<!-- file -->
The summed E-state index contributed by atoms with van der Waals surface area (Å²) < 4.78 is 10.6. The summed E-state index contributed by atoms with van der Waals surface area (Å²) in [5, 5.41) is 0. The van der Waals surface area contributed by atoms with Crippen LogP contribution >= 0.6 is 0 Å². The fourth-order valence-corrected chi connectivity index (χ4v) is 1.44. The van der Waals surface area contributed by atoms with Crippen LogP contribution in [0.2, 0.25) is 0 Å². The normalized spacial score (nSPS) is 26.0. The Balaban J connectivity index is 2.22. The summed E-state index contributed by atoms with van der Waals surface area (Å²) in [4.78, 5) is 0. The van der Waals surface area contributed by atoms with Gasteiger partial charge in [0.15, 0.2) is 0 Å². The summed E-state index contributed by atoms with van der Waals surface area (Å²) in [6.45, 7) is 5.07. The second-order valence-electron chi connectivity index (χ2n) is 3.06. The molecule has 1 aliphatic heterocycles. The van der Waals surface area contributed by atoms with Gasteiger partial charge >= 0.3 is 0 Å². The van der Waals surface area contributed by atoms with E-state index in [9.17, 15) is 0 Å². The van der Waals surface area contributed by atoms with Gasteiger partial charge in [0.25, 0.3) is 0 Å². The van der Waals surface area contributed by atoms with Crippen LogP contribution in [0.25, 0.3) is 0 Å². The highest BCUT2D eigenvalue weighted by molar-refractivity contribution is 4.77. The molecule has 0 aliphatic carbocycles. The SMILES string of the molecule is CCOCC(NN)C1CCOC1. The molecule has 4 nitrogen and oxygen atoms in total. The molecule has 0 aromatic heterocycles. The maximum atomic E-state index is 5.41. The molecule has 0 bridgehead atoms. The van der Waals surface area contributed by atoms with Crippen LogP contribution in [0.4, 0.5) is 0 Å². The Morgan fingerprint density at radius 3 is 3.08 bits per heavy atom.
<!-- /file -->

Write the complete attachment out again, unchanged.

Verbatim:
The summed E-state index contributed by atoms with van der Waals surface area (Å²) < 4.78 is 10.6. The summed E-state index contributed by atoms with van der Waals surface area (Å²) in [5, 5.41) is 0. The van der Waals surface area contributed by atoms with Crippen LogP contribution >= 0.6 is 0 Å². The fourth-order valence-corrected chi connectivity index (χ4v) is 1.44. The van der Waals surface area contributed by atoms with Crippen LogP contribution in [0.2, 0.25) is 0 Å². The normalized spacial score (nSPS) is 26.0. The Balaban J connectivity index is 2.22. The summed E-state index contributed by atoms with van der Waals surface area (Å²) in [4.78, 5) is 0. The van der Waals surface area contributed by atoms with Gasteiger partial charge in [0.15, 0.2) is 0 Å². The summed E-state index contributed by atoms with van der Waals surface area (Å²) in [6.45, 7) is 5.07. The second-order valence-electron chi connectivity index (χ2n) is 3.06. The molecule has 1 aliphatic heterocycles. The van der Waals surface area contributed by atoms with Gasteiger partial charge >= 0.3 is 0 Å². The van der Waals surface area contributed by atoms with E-state index in [9.17, 15) is 0 Å². The van der Waals surface area contributed by atoms with Gasteiger partial charge in [0.25, 0.3) is 0 Å². The van der Waals surface area contributed by atoms with Crippen LogP contribution in [0.25, 0.3) is 0 Å². The highest BCUT2D eigenvalue weighted by molar-refractivity contribution is 4.77. The molecule has 0 aliphatic carbocycles. The SMILES string of the molecule is CCOCC(NN)C1CCOC1. The molecule has 4 nitrogen and oxygen atoms in total. The molecule has 0 aromatic heterocycles. The maximum atomic E-state index is 5.41. The molecule has 0 bridgehead atoms. The van der Waals surface area contributed by atoms with Crippen LogP contribution in [0.4, 0.5) is 0 Å². The Morgan fingerprint density at radius 3 is 3.08 bits per heavy atom.